Now I am not excusing bad church behavior. God hates sin, and he wants the church to rescue people out of sin. Loving people is loving them out of their sin. I am merely pointing to the fact that eventually, we have to come to terms with our personal relationship with Christ within or outside the walls of the church. That means dealing with our bitterness and forgiving.

I know that not everyone is ready to find that place of letting go of the hurt and pain that the church may have caused you. But I recommend you take the journey to get there- in your own time. God is patient! I guarantee you there’s freedom on this path.

My faith journey will continue with old and new friends, churches, and faith communities along the way. I can also list all the wonderful blessings, experiences, teachings, and people that God has brought into my life through the church community. I am still learning, still growing, and still asking forgiveness when I fail to be “the church” to others God has put in my life. I pray I will continue to grow more in the knowledge of God, follow His Word and the Holy Spirit’s leading in my life, and let the house of God (the church) continue to shape who I am in Christ through the good, the bad, and the ugly. He’s building me day by day, and I am forever grateful.

“Let us hold unswervingly to the hope we profess, for he who promised is faithful. And let us consider how we may spur one another on toward love and good deeds. Let us not give up meeting together, as some are in the habit of doing, but let us encourage one another- and all the more as you see the Day approaching.”  (Hebrews 10: 23-25)

 

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I don’t know Jen Hatmaker. I don’t follow her on social media and I have only read a few of her posts or articles that other friends have shared. I know she has a beautiful family with adoptive and biological children. She also has a large audience and shares her Christian perspective on family and life in general in an often humorous and candid way.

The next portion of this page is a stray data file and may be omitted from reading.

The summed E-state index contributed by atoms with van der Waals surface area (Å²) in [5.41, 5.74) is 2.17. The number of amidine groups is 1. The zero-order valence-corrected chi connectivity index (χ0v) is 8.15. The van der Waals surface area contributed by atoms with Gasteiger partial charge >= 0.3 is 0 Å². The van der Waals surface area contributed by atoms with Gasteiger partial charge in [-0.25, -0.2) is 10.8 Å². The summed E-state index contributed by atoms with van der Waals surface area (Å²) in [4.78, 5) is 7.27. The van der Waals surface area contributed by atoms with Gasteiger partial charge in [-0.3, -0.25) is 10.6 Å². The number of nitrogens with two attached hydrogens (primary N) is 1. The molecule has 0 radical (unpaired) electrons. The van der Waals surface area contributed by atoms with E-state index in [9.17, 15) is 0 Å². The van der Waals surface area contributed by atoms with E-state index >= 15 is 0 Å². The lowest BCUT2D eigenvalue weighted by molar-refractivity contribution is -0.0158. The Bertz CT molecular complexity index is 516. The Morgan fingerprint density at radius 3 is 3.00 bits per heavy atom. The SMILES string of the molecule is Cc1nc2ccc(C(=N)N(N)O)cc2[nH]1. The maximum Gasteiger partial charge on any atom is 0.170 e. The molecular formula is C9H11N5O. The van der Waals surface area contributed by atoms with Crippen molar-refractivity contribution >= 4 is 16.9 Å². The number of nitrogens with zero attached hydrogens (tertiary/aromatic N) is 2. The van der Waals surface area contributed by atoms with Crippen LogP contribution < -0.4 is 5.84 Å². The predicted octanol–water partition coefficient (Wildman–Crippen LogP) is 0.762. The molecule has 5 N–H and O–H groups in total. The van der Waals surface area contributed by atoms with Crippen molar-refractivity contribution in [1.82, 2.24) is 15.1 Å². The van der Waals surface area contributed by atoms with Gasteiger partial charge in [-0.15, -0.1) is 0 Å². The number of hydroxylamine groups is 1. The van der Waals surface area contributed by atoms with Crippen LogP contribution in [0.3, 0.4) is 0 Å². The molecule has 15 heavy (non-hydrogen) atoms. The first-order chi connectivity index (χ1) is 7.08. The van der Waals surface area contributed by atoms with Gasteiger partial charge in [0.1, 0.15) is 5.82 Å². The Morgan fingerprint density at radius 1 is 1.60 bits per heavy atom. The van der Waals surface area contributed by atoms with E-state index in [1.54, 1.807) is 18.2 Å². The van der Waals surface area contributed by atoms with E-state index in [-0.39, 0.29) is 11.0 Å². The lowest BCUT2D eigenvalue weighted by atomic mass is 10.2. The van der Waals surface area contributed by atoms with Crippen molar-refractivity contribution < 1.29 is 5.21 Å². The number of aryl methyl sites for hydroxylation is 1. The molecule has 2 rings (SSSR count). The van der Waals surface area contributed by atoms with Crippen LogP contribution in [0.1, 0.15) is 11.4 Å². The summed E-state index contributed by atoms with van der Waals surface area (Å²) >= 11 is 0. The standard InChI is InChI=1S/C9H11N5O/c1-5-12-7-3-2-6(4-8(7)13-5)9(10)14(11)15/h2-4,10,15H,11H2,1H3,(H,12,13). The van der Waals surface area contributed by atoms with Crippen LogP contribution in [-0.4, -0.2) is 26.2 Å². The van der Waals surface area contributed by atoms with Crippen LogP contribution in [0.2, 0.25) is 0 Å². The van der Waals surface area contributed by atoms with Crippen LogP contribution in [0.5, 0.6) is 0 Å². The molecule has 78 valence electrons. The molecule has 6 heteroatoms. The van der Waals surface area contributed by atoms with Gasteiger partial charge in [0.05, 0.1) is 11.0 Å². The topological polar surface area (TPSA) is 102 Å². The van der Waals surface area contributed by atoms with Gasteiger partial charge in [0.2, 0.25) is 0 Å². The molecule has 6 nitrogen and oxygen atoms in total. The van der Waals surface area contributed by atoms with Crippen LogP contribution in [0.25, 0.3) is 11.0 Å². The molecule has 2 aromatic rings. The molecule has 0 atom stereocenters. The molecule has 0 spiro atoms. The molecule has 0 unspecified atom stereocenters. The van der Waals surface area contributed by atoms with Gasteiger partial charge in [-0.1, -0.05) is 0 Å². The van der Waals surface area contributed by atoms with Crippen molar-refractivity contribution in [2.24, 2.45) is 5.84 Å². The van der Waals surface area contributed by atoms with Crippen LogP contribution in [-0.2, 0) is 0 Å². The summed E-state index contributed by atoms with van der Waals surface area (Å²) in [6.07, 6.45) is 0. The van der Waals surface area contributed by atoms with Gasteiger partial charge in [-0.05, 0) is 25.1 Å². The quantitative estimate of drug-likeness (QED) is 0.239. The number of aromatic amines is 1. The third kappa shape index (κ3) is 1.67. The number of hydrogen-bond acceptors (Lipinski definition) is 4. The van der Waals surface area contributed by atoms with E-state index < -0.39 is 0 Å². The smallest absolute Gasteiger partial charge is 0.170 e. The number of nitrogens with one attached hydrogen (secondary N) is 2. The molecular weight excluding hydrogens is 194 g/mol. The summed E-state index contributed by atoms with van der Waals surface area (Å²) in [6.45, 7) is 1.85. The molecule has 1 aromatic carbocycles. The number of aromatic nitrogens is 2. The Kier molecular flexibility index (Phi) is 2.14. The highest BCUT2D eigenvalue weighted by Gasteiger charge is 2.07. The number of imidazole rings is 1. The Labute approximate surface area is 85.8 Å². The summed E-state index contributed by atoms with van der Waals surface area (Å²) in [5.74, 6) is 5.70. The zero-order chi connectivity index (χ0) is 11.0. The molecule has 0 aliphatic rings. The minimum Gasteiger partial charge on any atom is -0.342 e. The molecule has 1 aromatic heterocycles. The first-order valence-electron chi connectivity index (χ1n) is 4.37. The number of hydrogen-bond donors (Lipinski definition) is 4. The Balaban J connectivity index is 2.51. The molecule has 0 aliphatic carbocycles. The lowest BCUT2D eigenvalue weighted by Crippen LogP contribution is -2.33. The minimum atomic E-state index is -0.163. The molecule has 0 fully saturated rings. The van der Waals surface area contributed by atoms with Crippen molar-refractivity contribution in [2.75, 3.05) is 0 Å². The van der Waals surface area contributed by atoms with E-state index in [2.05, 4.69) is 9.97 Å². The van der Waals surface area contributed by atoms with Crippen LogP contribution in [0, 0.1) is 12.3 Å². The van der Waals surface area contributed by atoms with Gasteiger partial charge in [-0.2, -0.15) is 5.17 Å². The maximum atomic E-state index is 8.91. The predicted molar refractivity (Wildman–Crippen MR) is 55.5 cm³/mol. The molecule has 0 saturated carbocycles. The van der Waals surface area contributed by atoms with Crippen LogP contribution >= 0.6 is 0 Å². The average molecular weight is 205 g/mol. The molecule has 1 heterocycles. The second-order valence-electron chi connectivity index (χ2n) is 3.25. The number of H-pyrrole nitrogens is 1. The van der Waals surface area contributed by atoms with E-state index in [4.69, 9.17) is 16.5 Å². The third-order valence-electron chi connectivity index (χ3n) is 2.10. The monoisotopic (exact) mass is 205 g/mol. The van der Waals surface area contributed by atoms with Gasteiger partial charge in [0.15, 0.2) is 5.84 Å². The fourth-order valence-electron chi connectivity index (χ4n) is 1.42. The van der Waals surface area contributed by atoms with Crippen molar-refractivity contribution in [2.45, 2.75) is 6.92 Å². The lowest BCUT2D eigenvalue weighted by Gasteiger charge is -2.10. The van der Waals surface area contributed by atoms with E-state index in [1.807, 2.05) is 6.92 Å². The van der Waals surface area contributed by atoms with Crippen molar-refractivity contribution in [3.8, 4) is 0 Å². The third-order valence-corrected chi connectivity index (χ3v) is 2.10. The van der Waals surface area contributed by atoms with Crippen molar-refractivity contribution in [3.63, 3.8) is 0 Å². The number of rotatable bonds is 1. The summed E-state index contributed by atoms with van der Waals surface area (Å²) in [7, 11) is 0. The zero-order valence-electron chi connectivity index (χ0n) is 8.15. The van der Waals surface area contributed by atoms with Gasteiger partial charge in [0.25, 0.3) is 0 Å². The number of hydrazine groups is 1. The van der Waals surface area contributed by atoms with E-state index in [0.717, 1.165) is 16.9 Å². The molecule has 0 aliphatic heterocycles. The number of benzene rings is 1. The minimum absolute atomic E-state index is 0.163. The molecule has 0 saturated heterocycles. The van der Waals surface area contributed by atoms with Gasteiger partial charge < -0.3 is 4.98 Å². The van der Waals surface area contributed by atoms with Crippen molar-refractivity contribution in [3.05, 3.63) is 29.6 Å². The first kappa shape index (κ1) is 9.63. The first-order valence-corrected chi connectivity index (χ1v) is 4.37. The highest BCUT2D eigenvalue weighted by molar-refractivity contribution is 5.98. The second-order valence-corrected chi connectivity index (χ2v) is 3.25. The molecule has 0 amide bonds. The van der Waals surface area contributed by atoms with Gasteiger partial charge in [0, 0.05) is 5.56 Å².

I wasn’t surprised by her statements in a recent interview that have become controversial, prompting Lifeway Stores to pull her books off their shelves.

I am not going to respond to her views on homosexuality, politics, or even the Black Lives Matter Movement. There are plenty of other people who have written with more grace than I could and have articulated why many Christians disagree with her statements.

If Jen and I were to sit down and chat on these issues, I think we would both find ourselves at an impasse on where our views differ according to scripture. But Jen’s views are no different than many of my own personal friends, yet we manage to find friendship despite our differing Christian perspective on social issues.

What troubles me most about her interview and why I have not been a supporter of her platform, is something that God has had to teach and humble me about in using my voice as a follower of Christ. In the past, I could manage enough grace and mercy for those struggling with sin or who don’t identify themselves as followers of Christ. Scripture clearly commands me to love and have mercy for those who don’t know Christ. But grace and mercy for Christians- for the church- that’s was a little more difficult for me.

I could give you a list of grievances about Christians, the church, hypocrisy…. I am a daughter of a minister. Do I need to say more?